The Danbury Baptists thus wrote to President Jefferson, to enlist his support. That elicited Jefferson’s famous letter, in which he opined that Americans in their Bill of Rights had erected a “wall of separation between Church and State.” If they had, it must have been a gaseous sort of wall, because the people of Connecticut had been passing through it for fifteen years without noticing. What Jefferson meant by that phrase, too, is disputable. Given the folkways of his fellow citizens, which he took as a matter of course, he could not possibly have meant that the state could drive from its precincts the Christian culture upon which it was based. The sticking point was the financing and the explicit legal relationship between a specific body of government, and a specific religious organization requiring a specific set of duties of its members. Those duties (not books, essays, feelings, opinions, words, allusions, or folk art) went generally by the name “religion.”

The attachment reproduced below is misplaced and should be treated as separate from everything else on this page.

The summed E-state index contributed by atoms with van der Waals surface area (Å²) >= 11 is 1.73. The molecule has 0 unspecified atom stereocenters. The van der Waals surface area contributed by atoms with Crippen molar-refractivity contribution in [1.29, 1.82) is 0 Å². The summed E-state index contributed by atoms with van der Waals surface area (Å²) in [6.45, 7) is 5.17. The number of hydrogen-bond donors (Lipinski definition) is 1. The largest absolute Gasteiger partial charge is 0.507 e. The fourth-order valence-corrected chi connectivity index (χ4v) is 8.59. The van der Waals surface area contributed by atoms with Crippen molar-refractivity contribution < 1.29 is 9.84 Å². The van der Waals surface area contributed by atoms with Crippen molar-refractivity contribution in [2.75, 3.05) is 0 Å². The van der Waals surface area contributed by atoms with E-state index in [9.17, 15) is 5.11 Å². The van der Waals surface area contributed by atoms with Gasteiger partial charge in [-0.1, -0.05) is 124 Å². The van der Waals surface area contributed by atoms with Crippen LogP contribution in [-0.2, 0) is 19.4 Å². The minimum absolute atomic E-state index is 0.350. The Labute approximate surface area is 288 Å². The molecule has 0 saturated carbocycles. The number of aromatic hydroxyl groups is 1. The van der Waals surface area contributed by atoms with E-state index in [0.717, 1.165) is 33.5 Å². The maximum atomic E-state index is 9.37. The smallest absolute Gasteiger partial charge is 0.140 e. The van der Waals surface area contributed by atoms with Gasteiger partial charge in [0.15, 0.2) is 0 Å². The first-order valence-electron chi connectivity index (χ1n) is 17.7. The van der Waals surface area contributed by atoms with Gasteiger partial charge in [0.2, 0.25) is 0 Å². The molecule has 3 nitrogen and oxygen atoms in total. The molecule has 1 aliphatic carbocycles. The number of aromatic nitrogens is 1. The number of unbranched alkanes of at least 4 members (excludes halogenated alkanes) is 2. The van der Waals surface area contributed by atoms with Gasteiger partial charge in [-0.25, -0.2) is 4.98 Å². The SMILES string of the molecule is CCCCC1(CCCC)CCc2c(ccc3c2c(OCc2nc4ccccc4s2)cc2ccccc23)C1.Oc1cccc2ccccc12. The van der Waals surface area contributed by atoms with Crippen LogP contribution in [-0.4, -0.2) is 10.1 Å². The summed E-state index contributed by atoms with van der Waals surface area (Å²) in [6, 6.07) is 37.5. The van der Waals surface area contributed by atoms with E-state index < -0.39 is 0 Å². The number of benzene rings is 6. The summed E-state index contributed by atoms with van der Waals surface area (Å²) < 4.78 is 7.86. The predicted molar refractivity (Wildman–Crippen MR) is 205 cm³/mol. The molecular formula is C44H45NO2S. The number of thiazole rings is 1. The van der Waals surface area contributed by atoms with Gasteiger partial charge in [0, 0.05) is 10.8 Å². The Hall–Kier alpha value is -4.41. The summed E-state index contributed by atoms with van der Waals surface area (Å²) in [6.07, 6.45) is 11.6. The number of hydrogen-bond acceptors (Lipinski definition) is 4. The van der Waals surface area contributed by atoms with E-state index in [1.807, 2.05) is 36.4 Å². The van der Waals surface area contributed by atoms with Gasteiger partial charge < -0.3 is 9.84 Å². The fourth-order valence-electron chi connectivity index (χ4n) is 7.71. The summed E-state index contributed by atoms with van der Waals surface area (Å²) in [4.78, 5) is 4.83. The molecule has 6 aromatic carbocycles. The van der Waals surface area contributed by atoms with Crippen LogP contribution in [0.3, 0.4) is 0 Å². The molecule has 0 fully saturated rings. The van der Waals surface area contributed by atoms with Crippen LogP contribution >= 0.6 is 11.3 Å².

Jefferson’s letter, we know, has assumed the status of a supra-constitutional dictum from on high, even though he was not a member of the Constitutional Convention, he did not sign the Constitution, and he never served as a judge. That is one of the ironies of history.
But the irony is richer than most Americans know. Jefferson looms large in our American mythology because he drafted the Declaration of Independence, and he became president. The founder of the University of Virginia would have faded into the crowd of other founders were it not for the election of 1800. His personal opinions on matters of church and state, however we might define them, are worthy of attention and respect, but no more worthy than are the opinions of the other founders who were at least as wise and as patriotic as he, who gave as much as he did for the nascent country, but who happened not to have become president later on.
One of those men was the fellow who trod upon that petition from Danbury. His name was Oliver Ellsworth. It is his splendid biography by Michael Toth that I have cited above. But why should we care about what a long forgotten man believed?